The processing of biodegradable polymers is generally more difficult than the processing of synthetic inert polymers. A sensitivity to high temperatures combined with a marked low hydrolysis resistance may initiate the degradation already during processing or even change the morphology to such an extent that biodegradation is retarded. A 50% difference in molecular weights was obtained by varying the processing temperatures and the screw speed (34). High mechanical properties of PHB/HV was obtained at processing temperatures of 165 [degrees] C and a screw speed of 25 rpm, although initial studies indicate that this is not optimal if a very rapid degradation is needed (34). We have recently shown that melt-extrusion at processing temperatures between 147 [degrees] C and 177 [degrees] C and screw speeds between 5 and 40 rpm of PHB/HV cause a change in the atomic position of the oxygen atom in the helix structure due to torsion of the main chain bonds (35).

ENVIRONMENTAL INTERACTION OF BIODEGRADABLE POLYMERS

The natural polymers are biodegraded by a range of catabolic metabolisms catalyzed by series of enzymes. This catabolism produce both energy and building blocks for the biosynthesis of new materials. The ultimate degradation products of biopolymers are carbon dioxide, water, and to some extent ammonia. But it is very important to remember that only a very marginal amount of the biopolymers ends up as carbon dioxide and water. Series of other so-called natural metabolites accumulate and are used again and again in nature.

Biodegradable polymers are intended to degrade within certain times but it is then very important to know the type of small molecules formed during these events. The degradation products of oxidizable polymers are generally very complex in their pattern (11, 13). The hydrolyzable on the other hand form one or at the most three or four degradation products. It is then possible to correlate the change in the polymeric properties with the formation of degradation products. A new method was developed to separate and identify the hydroxyacids in hydrolyzed PLA and the copolymer of this with 1,5-dioxepan-2-one (DXO) using solid-phase extraction [SPE] (36). The method separated and derivitized the hydroxyacids in one step, which improved the detection of these products (36).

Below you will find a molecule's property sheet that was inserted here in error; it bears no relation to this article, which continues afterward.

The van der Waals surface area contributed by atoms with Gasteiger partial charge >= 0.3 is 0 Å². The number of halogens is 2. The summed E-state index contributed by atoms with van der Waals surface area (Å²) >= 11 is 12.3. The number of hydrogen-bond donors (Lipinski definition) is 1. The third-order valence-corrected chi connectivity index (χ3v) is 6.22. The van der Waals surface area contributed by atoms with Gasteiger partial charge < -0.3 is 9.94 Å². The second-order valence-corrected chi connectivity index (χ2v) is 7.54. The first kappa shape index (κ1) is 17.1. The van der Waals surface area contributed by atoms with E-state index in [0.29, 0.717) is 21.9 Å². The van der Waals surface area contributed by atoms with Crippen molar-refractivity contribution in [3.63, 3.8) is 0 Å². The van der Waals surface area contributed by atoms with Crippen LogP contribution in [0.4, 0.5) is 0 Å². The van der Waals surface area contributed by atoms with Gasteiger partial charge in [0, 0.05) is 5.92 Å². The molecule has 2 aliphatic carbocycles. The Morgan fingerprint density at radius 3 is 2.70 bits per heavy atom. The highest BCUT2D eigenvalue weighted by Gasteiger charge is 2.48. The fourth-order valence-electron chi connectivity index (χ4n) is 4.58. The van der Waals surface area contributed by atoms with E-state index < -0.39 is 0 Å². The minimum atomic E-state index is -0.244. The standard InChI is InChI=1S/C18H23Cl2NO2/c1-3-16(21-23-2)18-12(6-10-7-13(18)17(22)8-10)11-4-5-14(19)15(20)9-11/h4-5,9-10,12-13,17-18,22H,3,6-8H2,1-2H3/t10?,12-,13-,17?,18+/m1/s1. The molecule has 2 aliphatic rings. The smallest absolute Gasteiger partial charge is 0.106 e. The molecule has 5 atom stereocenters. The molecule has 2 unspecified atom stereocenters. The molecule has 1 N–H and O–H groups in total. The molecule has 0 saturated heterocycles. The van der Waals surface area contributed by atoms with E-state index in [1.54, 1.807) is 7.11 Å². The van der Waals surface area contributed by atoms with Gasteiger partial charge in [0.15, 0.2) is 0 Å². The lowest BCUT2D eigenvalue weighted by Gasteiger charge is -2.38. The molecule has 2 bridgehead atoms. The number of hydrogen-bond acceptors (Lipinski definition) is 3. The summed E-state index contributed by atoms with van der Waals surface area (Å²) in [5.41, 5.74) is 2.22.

Homopolymers and copolymers of PLA and poly(glycolide)s PGA were hydrolyzed at two temperatures for periods of up to 80 days. The hydrolysis of the materials proceeds in three stages: stage one shows a rapid decrease in molecular weights with little change in weight; stage two shows instead a decrease in the molecular weight change and a severe weight loss. At the same time the formation of degradation products is initiated. During the third and final stage, almost total weight loss is seen, but the amount of lactic acid and glycolic acid account only for about 50% of the polymer (37). Eventually, all oligomers are also degraded to the smallest molecules, which are lactic acid and glycolic acid.

CONCLUDING REMARKS

Biodegradable polymers are natural or synthetic materials with susceptibility to microbial and/or enzymatic degradation. The rate of this biodegradation is correlated with the type of repetitive unit, morphology (e.g. crystallinity, size of spherulites), hydrophilicity, surface area and additives. It is possible to design new biodegradable polymers with predetermined degradation times without losing important polymeric properties. Several biodegradable synthetic materials have an induction time before biodegradation is possible, avoiding degradation during processing and use.

The key question regarding biodegradable polymers is the formation of the degradation products. The type and amount of these small molecules should be such that they fit into the catabolisms of nature. It is not enough to know that the degradation product is a natural metabolite, as most natural metabolites take part in various events, e.g., regulating the anabolic and catabolic metabolisms.

REFERENCES

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Author:Karlsson, Sigbritt; Albertson, Ann-Christine
Publication:Polymer Engineering and Science
Date:Aug 1, 1998
Words:2274